Possible Mistake On MRI Scan - Confused Big time!

Hi folks,

I posted last July to say that the area of high signal on my June '13 MRI had resolved. The previous signs of cord atrophy had also resolved and the cord now appeared as normal size. I was so pleased when the consultant told me this and we had champagne to celebrate. This scan had been compared with the MRi done in March '12. A scan done privately in 2011 showed the same atrophy and high signal.

I have been seeing two consultants the first (private) thinks delayed radiation myelopathy (from trearment in 1990) the second (NHS) suspected MS. Anyway following the scan in June '13 the NHS consultant said I must have had an isolated attack which has resolved. But lately I have been feeling worse and went back to private neuro and we repeated the scan last week. The results came back and the lesion and cord atrophy are back !

Now the thing is that I had infusions of a drug called avastin in Dec/Jan '13 which are supposed to benefit radiation myelopathy. I had to pay myself (£6000). The drug stays in your system 6 months - I know this as the side effect of night sweats disappeared after 6 months. Could this have worked and the problem reappeared when drug wore off OR were they reporting on the wrong scan.

I am lost big time. The cancer specialist who gave me the radiation say that delayed radiation myelopathy is impossible for mantle radiation, yet a neurologist thinks that is were my problem is. I am lost depressed, ill, immobile and confused.

Moyna xxx

So sorry Moyna that you are obviously feeling quite desperate. Anyone would when the ‘experts’ cannot even agree.

Would getting another opinion help. lts finding someone you have trust in.

Hopefully, you will get a reply from somebody who has been through similar experiences.

l am going to start on my B12 patches to-day. See what difference they make - as 95% is supposed to get into thee blood-stream.

We just have to do what we can for ourselves.

Keep your chin up - your not on your own.


Hi Moyna,

I didn’t want your post to go unanswered, but I suspect the majority here, for whom radiation myelopathy has never been a suspect, will not be able to shed much light.

Avastin is not a regular treatment for MS, so I really don’t know what outcome could be expected when it’s used to treat suspected radiation myelopathy - whether its effects should be temporary or permanent. What outcome were you led to expect, when you had the treatment? If you were paying £6K for it yourself, you certainly had a right to know if effectiveness might only be short-term, and symptoms might come back.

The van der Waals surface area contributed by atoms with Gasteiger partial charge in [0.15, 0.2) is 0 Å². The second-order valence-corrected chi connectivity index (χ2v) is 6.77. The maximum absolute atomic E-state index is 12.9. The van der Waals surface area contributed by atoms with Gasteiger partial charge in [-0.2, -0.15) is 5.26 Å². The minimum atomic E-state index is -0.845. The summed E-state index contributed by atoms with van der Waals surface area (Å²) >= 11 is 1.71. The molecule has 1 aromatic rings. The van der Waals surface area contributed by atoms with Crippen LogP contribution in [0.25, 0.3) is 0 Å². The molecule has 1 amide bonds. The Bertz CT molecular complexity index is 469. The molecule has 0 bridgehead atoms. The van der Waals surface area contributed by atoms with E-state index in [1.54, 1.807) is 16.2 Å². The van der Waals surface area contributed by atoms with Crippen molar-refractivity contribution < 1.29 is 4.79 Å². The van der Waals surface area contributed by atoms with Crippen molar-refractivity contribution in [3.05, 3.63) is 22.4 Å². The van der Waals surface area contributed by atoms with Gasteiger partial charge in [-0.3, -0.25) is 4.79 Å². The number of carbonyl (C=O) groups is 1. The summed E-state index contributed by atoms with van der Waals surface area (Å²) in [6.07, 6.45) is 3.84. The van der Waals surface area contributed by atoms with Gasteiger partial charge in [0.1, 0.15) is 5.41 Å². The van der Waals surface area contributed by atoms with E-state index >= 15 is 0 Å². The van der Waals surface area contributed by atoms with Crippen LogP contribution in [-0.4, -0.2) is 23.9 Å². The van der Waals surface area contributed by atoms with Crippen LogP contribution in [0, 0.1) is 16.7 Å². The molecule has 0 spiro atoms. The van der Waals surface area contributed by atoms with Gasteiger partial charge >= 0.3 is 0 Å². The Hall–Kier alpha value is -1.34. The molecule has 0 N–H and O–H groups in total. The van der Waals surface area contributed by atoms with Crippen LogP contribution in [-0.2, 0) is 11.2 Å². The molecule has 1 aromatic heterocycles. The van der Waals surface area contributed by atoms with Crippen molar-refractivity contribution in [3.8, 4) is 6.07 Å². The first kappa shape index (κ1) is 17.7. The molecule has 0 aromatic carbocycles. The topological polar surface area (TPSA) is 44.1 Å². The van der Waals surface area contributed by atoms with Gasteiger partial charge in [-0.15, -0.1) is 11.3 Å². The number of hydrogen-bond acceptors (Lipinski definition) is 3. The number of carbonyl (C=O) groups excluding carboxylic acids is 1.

Perhaps this is something to put to the specialist who prescribed Avastin? Is it plausible that it would work, but only temporarily, or is it something that should either fix it or not?

I really can’t comment, either, on who is right between your cancer specialist and your neuro, about whether radiation myelopathy is even possible in this case. I would think the specialist who referred you for radiation is more likely to have accurate knowledge about possible side-effects, as it’s his primary field, which it wouldn’t be for a neurologist. But I realise a doctor who has prescribed treatment that caused harm doesn’t have much incentive to admit it, so I’m not sure how impartial his verdict that this is ‘impossible’ could ever be. On the face of things, it seems as if too many opinions may be part of the problem already, but I’m wondering if it’s worth seeking a second opinion about the radiation, from someone who was NOT responsible for giving it? At least, then, you would know it was impartial, and there wouldn’t be any motive for downplaying the possibility of harm.

Sorry, don’t know what else to suggest.




I’m so sorry to hear that and have to be honest that I don’t know much about the ins and outs of the medical stuff…

I just hope you can find someone who’ll give you some idea what’s going on, just wanted to show you some support


Sonia xx

Brilliant and intelligent answer from Tina- she has put everything into perspective. Covering every avenue.

lts finding someone now who is ‘impartial’ - who will give you some much needed answers.

Hi my neurologist has no idea of the Avastin. I found details on the internet on it and asked for it. Essentially it is on oncology drug used for bowel cancer. We, the consultant and I have no idea how or why it works everything is all a trial. We now think it may have to be repeated every 6 months. I may have to pay for next dose and then apply to have it under the NHS in the future.

Basically while the drug was in my system the spinal cord returned to normal. When the effects wore off it was back to square one again.

Moyna xxx